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Contact Information: Tanya Klein Public Relations 973-596-3433

NJIT Chemist Speaks Aug. 25 About Compound Derived From Pine Tree

Using a compound derived from a pine tree, chemists at New Jersey Institute of Technology (NJIT) have produced a new environmentally-friendly class of synthesized chemical compounds called chiral ionic liquids. These solvents are salts that are liquid at room temperatures, can be tailored to dissolve coal, crude oil, inks, plastics, DNA, and even rocks.

 

The researchers will discuss their findings at the upcoming American Chemical Society (ACS) meeting Aug 25, 2004 at 10:40 a.m. in the ballroom of the Philadelphia Convention Center.

 

Chiral ionic liquids are optically active molecules that have intrigued scientists for a while.  They mimic nature while producing results using non-toxic, cost-efficient methodologies.

 

“We see them eventually providing one of the most useful tools for green chemistry,” said Sanjay V. Malhotra, PhD, assistant professor of chemistry at NJIT.  Malhotra is the principal investigator of a one-year study nearing completion this fall. A larger grant from the National Institute of Health (NIH) has supported the research.  Scientists at Brookhaven National Laboratory and the University of Medicine and Dentistry of New Jersey (UMDNJ) are collaborating with him on the larger grant. 

 

The results of Malhotra’s study will be published later this fall in the journals Biotechnology Progress and Tetrahedon Letters.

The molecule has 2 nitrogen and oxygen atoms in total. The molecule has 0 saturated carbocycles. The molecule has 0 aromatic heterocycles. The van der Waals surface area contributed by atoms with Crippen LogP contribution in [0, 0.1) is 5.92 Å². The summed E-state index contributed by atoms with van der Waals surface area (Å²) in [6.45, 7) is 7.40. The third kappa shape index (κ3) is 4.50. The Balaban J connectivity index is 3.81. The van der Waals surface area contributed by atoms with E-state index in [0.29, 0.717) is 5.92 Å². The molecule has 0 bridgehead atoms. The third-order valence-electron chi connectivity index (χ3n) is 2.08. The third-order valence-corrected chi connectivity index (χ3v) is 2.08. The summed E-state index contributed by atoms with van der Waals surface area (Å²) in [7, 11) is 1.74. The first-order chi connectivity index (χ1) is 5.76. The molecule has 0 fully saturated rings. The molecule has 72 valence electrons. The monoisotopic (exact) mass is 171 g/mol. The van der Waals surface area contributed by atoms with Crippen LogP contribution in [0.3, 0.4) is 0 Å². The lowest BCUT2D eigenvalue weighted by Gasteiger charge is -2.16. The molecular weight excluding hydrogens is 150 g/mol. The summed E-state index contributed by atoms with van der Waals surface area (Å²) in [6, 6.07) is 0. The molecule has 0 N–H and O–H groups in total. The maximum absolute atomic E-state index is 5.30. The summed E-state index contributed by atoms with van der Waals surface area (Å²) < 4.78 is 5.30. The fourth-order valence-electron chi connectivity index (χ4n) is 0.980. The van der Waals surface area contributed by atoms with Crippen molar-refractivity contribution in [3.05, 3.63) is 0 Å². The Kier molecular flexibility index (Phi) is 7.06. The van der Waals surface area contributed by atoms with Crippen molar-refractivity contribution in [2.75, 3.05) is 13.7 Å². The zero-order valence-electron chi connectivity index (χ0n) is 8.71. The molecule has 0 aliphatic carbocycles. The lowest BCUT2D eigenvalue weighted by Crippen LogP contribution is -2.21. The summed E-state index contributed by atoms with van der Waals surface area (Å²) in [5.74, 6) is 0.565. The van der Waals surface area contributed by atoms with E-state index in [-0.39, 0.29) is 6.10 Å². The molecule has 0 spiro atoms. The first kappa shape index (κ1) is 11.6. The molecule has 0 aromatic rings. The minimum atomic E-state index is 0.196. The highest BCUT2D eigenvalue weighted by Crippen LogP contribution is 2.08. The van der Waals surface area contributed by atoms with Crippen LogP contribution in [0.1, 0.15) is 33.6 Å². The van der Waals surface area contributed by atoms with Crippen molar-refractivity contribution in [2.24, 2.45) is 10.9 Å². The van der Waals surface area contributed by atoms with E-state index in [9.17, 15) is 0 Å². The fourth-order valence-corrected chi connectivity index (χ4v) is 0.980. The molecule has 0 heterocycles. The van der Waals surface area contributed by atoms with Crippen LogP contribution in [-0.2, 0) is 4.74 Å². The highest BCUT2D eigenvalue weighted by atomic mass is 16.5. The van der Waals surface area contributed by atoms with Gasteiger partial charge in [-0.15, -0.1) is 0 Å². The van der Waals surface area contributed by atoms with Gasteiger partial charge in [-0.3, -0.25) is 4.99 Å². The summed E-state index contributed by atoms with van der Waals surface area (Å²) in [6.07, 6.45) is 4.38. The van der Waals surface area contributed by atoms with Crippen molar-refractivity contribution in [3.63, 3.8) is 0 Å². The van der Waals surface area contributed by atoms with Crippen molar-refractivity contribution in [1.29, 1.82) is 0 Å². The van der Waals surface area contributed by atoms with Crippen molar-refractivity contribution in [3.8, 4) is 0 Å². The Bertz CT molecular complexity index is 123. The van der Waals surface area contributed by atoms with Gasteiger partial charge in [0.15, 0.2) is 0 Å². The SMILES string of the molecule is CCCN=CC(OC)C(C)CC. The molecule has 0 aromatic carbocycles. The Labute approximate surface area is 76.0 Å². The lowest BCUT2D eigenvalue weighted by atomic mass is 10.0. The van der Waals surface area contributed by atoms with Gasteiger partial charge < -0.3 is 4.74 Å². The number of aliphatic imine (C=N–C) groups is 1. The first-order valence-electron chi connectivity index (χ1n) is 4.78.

“We think our results could change the synthetic processes in the pharmaceutical and fine chemical industry,” said Malhotra.  “These changes could make the current processes environmentally friendlier, more effective and less expensive.” 

 

Malhotra and Ying Xiao, a doctoral student at NJIT helping him, developed a Diels-Alder reaction with ionic liquids.  “If you can do this process using pyridinium-based room temperature ionic liquids, then you’ve developed a green method,” said Malhotra.

 

Malhotra’s research focuses on ionic liquids, nanotechnology, sensors and organic synthesis.  He co-wrote “Applications of Ionic Liquids in Organic Synthesis,” in Aldrichimica ACTA (December of 2002).  Malhotra, a resident of South Orange, NJ, received his master’s and doctorate in chemistry from Seton Hall University and did post-doctoral research at Purdue University before joining NJIT in 1999.

NJIT, New Jersey's science and technology university, enrolls approximately 10,000 students pursuing bachelor's, master's and doctoral degrees in 120 programs. The university consists of six colleges: Newark College of Engineering, College of Architecture and Design, College of Science and Liberal Arts, School of Management, College of Computing Sciences and Albert Dorman Honors College. U.S. News & World Report's 2012 Annual Guide to America's Best Colleges ranked NJIT in the top tier of national research universities. NJIT is internationally recognized for being at the edge in knowledge in architecture, applied mathematics, wireless communications and networking, solar physics, advanced engineered particulate materials, nanotechnology, neural engineering and e-learning. Many courses and certificate programs, as well as graduate degrees, are available online through the Division of Continuing Professional Education.